The Large Hadron Collider, the world's biggest and most expensive scientific experiment, will be shut down for at least two months, say scientists at the European Center for Nuclear Research, or CERN, in Geneva.
The shutdown casts into doubt the hopes of CERN physicists to achieve high-energy collisions of protons in the machine before the end of the year.
"It's too early to say whether we'll still be having collisions this year," James Gillies, chief of communications for CERN, said Saturday in an e-mail message.
The laboratory shuts down to save money on electricity during the winter. A gala inauguration party scheduled for Oct. 21 will still take place, Gillies said.
The collider is designed to accelerate the subatomic particles known as protons to energies of seven trillion electron volts, far surpassing any other accelerator on Earth, and bang them together in search of new particles and forces.
After the initial success of threading protons through the machine on Sept. 10, physicists had hoped they could move ahead quickly to low-energy collisions at 450 billion electron volts and then five-trillion-electron volt collisions as early as mid-October.
Several mishaps, including the failure of a 30-ton electrical transformer, have slowed progress since then. In the worst case, on Friday, one of the giant superconducting magnets that guide the protons failed during a test. A large amount of helium, which is used to cool the magnets and keep them near absolute zero, leaked into the collider tunnel.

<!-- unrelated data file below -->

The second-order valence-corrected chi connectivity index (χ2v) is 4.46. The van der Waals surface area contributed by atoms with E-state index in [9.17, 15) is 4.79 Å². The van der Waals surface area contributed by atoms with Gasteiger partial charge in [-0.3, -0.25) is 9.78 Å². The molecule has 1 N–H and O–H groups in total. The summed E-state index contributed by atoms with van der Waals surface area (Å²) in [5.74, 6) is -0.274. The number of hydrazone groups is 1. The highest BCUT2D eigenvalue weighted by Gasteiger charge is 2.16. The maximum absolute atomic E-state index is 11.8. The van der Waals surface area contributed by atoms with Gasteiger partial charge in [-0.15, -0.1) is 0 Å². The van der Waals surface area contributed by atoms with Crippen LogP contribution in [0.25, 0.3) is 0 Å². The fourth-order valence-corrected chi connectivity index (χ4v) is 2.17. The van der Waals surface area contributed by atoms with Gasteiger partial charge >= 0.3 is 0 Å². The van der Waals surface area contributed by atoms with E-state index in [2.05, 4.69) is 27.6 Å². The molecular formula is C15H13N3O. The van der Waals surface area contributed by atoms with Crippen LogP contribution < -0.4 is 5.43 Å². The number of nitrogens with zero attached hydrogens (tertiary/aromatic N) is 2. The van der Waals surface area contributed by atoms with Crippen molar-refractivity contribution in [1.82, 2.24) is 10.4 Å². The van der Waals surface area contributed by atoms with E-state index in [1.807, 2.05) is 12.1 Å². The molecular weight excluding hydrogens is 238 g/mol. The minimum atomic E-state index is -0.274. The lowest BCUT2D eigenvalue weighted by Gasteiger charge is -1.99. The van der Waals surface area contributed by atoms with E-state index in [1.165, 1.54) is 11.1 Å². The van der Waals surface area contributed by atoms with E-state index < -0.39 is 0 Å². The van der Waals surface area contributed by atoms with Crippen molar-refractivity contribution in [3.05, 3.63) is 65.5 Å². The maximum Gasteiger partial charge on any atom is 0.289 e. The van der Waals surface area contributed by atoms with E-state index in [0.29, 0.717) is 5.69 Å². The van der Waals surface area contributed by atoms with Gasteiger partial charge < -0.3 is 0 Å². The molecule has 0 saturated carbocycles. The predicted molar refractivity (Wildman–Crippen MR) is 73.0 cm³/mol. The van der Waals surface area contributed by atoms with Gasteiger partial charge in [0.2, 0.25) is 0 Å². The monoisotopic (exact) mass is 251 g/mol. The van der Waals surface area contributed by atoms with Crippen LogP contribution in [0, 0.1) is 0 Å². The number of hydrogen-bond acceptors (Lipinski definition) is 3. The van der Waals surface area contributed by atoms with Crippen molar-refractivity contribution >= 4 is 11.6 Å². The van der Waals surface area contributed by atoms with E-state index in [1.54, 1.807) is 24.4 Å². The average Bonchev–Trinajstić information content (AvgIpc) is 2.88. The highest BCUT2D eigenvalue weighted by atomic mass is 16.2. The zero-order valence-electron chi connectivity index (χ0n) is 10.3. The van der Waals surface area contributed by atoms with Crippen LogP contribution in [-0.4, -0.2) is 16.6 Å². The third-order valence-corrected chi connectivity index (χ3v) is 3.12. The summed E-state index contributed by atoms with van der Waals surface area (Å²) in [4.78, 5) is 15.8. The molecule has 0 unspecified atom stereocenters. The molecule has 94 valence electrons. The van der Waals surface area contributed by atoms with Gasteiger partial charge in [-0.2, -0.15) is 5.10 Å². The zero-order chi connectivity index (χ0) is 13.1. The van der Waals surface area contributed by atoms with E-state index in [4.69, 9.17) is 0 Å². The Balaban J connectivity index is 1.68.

In a terse statement, the laboratory said that an electrical connection between the magnets had melted because of the high current.
To fix it, engineers will have to warm that section of the tunnel and then cool it down again.
Physicists said such setbacks were an inevitable part of starting up such a large and complicated machine, which has cost $8 billion and taken 14 years to build.
"This is just an unfortunate fact of life when starting up a machine like the LHC," Gillies said.
Researchers, based at Cern, the European centre for particle physics near Geneva, say early results from the Large Hadron Collider (LHC) suggest it could offer the first experimental test for some aspects of string theory.
David Evans, a Birmingham University physicist who works at Cern, said: “The Alice experiment at the LHC may soon be able to make experimental measurements which, for the first time, can be modelled using the techniques of string theory.
“Although the experimental results will not prove string theory to be correct, an accurate prediction would certainly show that the techniques work, could distinguish between different versions of the theory, and perhaps even show whether the theory is going in the right direction.”See The Times Online for the full article: http://www.thesundaytimes.co.uk/sto/news/uk_news/Science/article621207.ece